Mandi: electronically but I it just has all of those areas and I actually um showed it to the auditor and I said Hey would this work And they’re like Yeah that works great Thanks
michelle_andrews: That’s great. Yeah.
michelle_andrews: you, you have one made. Yeah, I like to hand write too, because then if I wait till is that, I wait till after the session, you know, it’s, Oh, what did they do?
michelle_andrews: Or I, I
michelle_andrews: I feel like I, I can write a better little note. And I make sure I get it done. I don’t rush off to my next session and forget and then have like a bunch to do at the end of the day.
michelle_andrews: I think doing it right there, writing
michelle_andrews: [00:41:00] right, well
Mandi: and on there I do I do notate if there’s a student absence if there’s a school like um a school related absence a holiday whatever it is And another thing I wanna mention on evidence of vision of services cuz this is something I asked two different auditors about Missed session thing you know I know that’s a big face uh you know speech therapy Facebook group
Mandi: So I can tell you what two different auditors told me And then I also did a lot of research on the topic because you know I was told different things by different you know principles and special education directors And really
michelle_andrews: and really
Mandi: you cannot have a mish session missed session policy You just can’t So if your school has one it’s not best practice and it’s really not
Mandi: okay You can’t have one Um and this doesn’t come from just my opinion or just two auditors opinion This actually came from the [00:42:00] Department of Education an office of Special education And Asha actually um collaborated with them to make a statement And you can read it on ASHA’s website but basically here’s what they say They indicated that each case should be considered to determine whether the impact of MS session interferes with the student’s progress towards his or her indivi individualized education program and access to free inappropriate public education If progression is noted you have to maybe hold a meeting to discuss whether that child was denied their services um appropriately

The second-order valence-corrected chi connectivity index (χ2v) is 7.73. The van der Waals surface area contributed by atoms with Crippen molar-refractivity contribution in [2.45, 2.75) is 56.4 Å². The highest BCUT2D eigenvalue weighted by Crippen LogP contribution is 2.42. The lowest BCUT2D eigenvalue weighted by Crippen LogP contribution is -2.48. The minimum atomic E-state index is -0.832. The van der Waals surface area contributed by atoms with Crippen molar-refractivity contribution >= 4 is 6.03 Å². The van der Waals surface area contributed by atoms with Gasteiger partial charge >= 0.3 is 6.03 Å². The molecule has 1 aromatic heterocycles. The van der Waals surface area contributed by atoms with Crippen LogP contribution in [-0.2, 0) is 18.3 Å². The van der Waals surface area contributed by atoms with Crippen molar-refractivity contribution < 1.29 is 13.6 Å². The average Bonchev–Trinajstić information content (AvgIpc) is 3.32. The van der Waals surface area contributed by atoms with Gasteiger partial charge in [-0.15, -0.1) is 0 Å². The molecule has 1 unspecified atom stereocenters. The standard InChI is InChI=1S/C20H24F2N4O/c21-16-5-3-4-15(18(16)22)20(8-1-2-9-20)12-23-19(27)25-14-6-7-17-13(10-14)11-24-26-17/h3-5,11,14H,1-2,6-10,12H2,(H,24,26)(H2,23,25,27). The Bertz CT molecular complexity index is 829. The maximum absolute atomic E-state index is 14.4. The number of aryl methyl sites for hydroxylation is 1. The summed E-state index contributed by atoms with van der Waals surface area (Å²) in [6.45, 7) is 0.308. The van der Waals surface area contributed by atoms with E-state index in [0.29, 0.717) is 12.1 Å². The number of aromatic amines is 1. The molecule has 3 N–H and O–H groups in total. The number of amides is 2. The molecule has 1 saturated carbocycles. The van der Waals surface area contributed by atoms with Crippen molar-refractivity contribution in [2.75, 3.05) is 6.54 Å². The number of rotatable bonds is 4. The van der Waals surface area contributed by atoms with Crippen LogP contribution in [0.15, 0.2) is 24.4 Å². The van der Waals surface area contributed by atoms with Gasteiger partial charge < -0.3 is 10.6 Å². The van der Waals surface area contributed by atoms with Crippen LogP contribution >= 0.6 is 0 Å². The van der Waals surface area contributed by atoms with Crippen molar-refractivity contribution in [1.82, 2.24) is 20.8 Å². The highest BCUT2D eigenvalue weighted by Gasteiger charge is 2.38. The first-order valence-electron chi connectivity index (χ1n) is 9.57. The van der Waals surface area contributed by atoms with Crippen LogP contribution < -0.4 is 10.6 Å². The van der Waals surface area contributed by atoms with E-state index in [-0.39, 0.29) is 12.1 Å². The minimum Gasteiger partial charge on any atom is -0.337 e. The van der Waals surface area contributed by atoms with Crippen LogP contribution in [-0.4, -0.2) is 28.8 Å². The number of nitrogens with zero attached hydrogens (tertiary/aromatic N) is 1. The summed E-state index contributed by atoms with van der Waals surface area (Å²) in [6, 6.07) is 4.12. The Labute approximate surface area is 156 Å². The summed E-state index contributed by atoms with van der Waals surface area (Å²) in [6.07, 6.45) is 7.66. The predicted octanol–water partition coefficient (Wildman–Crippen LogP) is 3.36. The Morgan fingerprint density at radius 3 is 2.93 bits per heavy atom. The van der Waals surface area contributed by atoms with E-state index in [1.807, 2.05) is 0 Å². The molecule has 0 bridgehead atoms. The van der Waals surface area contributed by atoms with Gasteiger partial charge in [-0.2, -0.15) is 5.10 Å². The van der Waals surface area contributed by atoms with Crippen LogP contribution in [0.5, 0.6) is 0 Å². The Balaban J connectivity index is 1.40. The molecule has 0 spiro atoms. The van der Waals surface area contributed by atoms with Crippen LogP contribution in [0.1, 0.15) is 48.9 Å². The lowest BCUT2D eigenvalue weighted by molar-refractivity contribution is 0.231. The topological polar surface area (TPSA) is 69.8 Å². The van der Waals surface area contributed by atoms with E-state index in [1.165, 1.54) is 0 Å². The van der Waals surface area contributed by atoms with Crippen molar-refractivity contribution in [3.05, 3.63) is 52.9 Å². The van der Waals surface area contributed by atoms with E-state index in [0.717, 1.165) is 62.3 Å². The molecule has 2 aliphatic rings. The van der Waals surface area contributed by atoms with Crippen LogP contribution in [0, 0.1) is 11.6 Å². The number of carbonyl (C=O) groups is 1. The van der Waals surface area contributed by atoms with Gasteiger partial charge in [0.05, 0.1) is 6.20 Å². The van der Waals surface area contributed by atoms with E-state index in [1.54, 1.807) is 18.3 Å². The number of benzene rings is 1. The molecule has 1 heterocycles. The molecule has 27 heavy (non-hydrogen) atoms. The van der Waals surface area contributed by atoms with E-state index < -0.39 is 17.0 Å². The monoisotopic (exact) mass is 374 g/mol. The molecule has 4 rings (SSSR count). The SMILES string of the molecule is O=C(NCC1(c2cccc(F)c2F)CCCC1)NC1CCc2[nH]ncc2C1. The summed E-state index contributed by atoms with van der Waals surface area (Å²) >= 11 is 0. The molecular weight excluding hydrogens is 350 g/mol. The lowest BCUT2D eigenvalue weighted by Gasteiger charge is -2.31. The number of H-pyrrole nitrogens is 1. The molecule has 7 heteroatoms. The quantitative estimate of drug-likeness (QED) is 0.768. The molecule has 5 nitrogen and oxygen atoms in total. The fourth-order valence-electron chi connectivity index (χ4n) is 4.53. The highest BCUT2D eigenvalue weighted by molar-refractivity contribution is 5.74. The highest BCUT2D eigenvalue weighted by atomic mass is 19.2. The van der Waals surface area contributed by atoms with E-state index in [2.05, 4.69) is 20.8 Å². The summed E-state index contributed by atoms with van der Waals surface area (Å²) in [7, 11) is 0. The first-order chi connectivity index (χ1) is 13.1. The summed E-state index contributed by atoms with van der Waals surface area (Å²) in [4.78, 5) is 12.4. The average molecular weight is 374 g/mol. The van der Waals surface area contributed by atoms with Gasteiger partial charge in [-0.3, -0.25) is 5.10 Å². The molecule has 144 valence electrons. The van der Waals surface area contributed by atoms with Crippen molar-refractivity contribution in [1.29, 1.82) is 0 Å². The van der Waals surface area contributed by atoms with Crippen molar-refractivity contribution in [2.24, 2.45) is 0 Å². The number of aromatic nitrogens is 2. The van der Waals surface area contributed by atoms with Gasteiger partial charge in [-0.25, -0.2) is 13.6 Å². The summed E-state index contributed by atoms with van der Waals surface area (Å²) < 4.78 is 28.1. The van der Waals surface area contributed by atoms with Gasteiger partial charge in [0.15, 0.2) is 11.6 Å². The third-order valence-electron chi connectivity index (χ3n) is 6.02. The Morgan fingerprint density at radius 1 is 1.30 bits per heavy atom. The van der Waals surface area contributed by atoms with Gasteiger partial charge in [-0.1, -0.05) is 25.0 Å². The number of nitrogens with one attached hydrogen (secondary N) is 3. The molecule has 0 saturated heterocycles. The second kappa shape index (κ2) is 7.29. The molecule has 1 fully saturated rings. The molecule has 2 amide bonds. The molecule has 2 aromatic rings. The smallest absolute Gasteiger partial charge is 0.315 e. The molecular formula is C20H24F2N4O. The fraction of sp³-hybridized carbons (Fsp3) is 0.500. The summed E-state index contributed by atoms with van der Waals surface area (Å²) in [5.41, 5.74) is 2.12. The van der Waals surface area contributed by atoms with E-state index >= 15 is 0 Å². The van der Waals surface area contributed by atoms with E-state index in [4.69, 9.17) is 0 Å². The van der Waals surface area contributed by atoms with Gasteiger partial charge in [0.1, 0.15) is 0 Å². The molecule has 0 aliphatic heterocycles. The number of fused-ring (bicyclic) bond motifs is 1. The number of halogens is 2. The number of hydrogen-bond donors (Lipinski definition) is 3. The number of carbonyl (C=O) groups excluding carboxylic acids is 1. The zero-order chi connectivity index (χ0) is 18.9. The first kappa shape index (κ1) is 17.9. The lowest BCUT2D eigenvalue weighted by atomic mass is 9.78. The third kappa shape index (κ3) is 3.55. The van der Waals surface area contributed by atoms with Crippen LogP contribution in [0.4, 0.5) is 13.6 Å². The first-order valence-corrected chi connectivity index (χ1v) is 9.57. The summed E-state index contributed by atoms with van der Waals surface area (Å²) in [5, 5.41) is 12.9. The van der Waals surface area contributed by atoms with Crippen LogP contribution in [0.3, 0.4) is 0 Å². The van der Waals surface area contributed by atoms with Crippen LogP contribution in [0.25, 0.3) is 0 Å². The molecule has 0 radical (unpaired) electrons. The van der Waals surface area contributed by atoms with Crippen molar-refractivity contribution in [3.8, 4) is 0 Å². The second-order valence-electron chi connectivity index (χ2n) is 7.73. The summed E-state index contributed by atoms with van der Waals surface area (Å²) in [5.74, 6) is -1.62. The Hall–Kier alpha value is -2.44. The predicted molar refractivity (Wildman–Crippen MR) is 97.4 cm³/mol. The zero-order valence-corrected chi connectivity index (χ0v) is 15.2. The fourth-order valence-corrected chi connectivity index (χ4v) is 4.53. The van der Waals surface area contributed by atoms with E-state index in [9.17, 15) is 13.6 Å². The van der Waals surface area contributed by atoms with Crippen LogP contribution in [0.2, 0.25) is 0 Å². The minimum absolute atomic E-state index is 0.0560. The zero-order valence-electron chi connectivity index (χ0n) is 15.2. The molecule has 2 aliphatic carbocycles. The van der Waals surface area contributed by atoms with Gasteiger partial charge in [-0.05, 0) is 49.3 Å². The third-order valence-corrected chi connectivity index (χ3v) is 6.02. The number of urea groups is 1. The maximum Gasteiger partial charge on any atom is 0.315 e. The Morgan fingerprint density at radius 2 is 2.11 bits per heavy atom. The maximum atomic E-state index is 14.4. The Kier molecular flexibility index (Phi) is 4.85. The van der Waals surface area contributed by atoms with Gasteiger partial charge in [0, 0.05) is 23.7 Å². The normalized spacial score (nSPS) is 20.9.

Mandi: you’re if you miss one session and you have no time to make that those you know sessions up you really just need to see are those students regressing Cuz if they’re not
michelle_andrews: if there’re not
Mandi: SLP should not stress about it and should not be made to feel guilty if they don’t get that made up
michelle_andrews: to Um
Mandi: cuz as we know speech therapists are not provided subs when we’re absent
michelle_andrews: [00:43:00] when
Mandi: and it’s almost impossible to make things up when we’re out And this is also led to SLPs not even taking a sick day due to The guilt and worry about making up all that time But basically the Department of Education said
Mandi: if the child’s not regressing
michelle_andrews: not regressing,
Mandi: probably okay Now the auditors told me make your best and reasonable efforts to make up those sessions especially if you’re out
Mandi: The only time that you would not be making up sessions if this school is closed